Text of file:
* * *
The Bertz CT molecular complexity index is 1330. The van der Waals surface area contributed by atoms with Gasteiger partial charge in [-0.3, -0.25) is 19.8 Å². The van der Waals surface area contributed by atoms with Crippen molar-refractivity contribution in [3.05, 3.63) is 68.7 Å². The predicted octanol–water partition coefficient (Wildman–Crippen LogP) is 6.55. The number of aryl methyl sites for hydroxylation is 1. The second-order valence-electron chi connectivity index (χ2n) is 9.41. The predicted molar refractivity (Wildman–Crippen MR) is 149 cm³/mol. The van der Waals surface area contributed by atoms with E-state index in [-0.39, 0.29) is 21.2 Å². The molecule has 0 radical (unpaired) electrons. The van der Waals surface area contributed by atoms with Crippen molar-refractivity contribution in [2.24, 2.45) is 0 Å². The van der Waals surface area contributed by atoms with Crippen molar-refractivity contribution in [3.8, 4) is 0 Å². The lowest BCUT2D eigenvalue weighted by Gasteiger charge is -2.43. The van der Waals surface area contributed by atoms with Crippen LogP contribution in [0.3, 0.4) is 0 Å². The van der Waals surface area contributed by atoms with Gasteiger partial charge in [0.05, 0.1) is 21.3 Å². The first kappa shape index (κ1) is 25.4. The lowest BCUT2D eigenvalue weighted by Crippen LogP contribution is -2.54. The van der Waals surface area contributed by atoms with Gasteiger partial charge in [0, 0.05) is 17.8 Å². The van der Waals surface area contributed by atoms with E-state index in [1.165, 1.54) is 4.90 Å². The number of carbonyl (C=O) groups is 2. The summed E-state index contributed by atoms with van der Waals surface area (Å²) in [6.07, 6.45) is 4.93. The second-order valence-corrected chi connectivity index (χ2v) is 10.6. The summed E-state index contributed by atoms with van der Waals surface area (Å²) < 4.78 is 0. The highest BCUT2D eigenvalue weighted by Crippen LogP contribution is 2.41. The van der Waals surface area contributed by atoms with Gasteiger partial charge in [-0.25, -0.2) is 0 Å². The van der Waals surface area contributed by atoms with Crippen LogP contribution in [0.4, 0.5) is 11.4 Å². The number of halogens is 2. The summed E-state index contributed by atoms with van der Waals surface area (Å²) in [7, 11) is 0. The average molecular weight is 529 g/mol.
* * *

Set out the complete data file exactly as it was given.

The Bertz CT molecular complexity index is 1330. The van der Waals surface area contributed by atoms with Gasteiger partial charge in [-0.3, -0.25) is 19.8 Å². The van der Waals surface area contributed by atoms with Crippen molar-refractivity contribution in [3.05, 3.63) is 68.7 Å². The predicted octanol–water partition coefficient (Wildman–Crippen LogP) is 6.55. The number of aryl methyl sites for hydroxylation is 1. The second-order valence-electron chi connectivity index (χ2n) is 9.41. The predicted molar refractivity (Wildman–Crippen MR) is 149 cm³/mol. The van der Waals surface area contributed by atoms with E-state index in [-0.39, 0.29) is 21.2 Å². The molecule has 0 radical (unpaired) electrons. The van der Waals surface area contributed by atoms with Crippen molar-refractivity contribution in [2.24, 2.45) is 0 Å². The van der Waals surface area contributed by atoms with Crippen molar-refractivity contribution in [3.8, 4) is 0 Å². The lowest BCUT2D eigenvalue weighted by Gasteiger charge is -2.43. The van der Waals surface area contributed by atoms with Crippen LogP contribution in [0.3, 0.4) is 0 Å². The van der Waals surface area contributed by atoms with Gasteiger partial charge in [0.05, 0.1) is 21.3 Å². The first kappa shape index (κ1) is 25.4. The lowest BCUT2D eigenvalue weighted by Crippen LogP contribution is -2.54. The van der Waals surface area contributed by atoms with Gasteiger partial charge in [0, 0.05) is 17.8 Å². The van der Waals surface area contributed by atoms with E-state index in [1.165, 1.54) is 4.90 Å². The number of carbonyl (C=O) groups is 2. The summed E-state index contributed by atoms with van der Waals surface area (Å²) in [6.07, 6.45) is 4.93. The second-order valence-corrected chi connectivity index (χ2v) is 10.6. The summed E-state index contributed by atoms with van der Waals surface area (Å²) < 4.78 is 0. The highest BCUT2D eigenvalue weighted by Crippen LogP contribution is 2.41. The van der Waals surface area contributed by atoms with Gasteiger partial charge in [-0.25, -0.2) is 0 Å². The van der Waals surface area contributed by atoms with Crippen LogP contribution in [0.4, 0.5) is 11.4 Å². The number of halogens is 2. The summed E-state index contributed by atoms with van der Waals surface area (Å²) in [7, 11) is 0. The average molecular weight is 529 g/mol.